• Friday/Saturday, Jan 22nd : NLCR team fly to the DR
  • Sun Jan 23rd: Drive bus from Santo Domingo into Port au Prince, Haiti and gather 100 orphans from the streets and collapsed orphanages, then return to the DR
  • Mon Jan 24th: Bus arrives in Cabarete, DR at New Life Children Refuge

The obvious problems with this “plan” are numerous, from even just these few lines. The trip from Santo Domingo to Port-au-Prince, as can be easily learned through a brief online search, is over six hours by scheduled bus under normal conditions. Were they serious about making a daytrip out of this run, it would have been little more than a snatch-and-grab of whatever kids they could have found on the streets over a few hours.

For whatever reason, they didn’t finally attempt to return to the Dominican Republic until January 29, almost a week later than they planned.  Regardless, this plan made their intent very clear: they thought they could just show up in Port-au-Prince unannounced, pick up some kids from some unspecified place that they couldn’t identify beforehand, and drive them back across the border.

As if this complete cluelessness about the conditions under which they could legitimately pick up and transport Haitian kids wasn’t enough, their facilities in Santo Domingo didn’t exist. They were going to rent a hotel for the Haitian children to land in, until they could implement the rest of their “plan” of building their own facility.

  • Interim New Life Children Refuge Location: NLCR is in the process of buying land and building an orphanage, school and church in Magante on the northern coast of the Dominican Republic. Given the urgent needs from this earthquake, God has laid upon our hearts the need to go now vs. waiting until the permanent facility is built. He has provided an interim solution in nearby Cabarete, where we will be leasing a 45 room hotel and converting it into an orphanage until the building of the NLCR is complete. This interim location will enable us to provide a loving environment for up to 150 children, from infants to 12 years old.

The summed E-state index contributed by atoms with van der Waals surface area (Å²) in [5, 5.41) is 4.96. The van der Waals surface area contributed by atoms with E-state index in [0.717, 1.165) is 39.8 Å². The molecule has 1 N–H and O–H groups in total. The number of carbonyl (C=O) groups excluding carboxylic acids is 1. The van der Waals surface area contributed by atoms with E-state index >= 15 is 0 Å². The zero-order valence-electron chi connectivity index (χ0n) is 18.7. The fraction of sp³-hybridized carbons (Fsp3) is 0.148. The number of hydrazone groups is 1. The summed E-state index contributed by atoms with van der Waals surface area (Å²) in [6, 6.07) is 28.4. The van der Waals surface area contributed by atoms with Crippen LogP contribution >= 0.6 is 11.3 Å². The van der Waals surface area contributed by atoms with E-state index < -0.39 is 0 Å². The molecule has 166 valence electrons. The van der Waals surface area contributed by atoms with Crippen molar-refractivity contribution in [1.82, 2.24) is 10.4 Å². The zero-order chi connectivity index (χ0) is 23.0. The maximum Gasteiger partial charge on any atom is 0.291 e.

It’s not clear where the expectation that building a new orphanage for 150 children in the Dominican Republic would be something that a bunch of suburbanites from Idaho without extensive experience with such a project, and considerable resources, could pull off even over the course of many years. There’s no evidence that anyone involved with this little operation was in any way already familiar with Haiti or the Dominican Republic, except perhaps from some short-term visit as a missionary tourist. Often, when browsing people’s profiles on Facebook, their previous experience and interests are obvious, and when someone is actually familiar with things like international adoption, relief work, or long-term missions – which is clearly what’s intended in this description – it shows. But not here.

Nobody in this crowd seems to have any international experience at all to speak of. When, for example, you look at their Facebook profiles, like that of Laura Silsby, you’ll see things like the fact that they’re a “fan” of Sarah Palin, or a “fan” of the Manhattan Declaration, the anti-gay, anti-abortion, statement issued by a bunch of prominent evangelical personalities including convicted Watergate felon Chuck Colson. Others are “fans” of things like the local anti-abortion groups, or maybe, the Southern Baptist disaster response organization. Anything that might indicate an in-depth knowledge of the task and that part of the world that would be necessary to accomplish that sort of mission? It’s just not there.

There’s another peculiar aspect to this “plan” document. In the “Prayer Requests” section, which often summarizes the things that the writer either doesn’t know or hopes won’t go wrong, are these entries:

Prayer Requests

  • For discernment of God’s will and direction throughout this trip and for Him to prepare the way before us
  • For God to continue to grant favor with the Dominican Government in allowing us to bring as many orphans as we can into the DR
  • For God to guide us to the children He wants us to bring to NLCR and for their physical, emotional and spiritual healing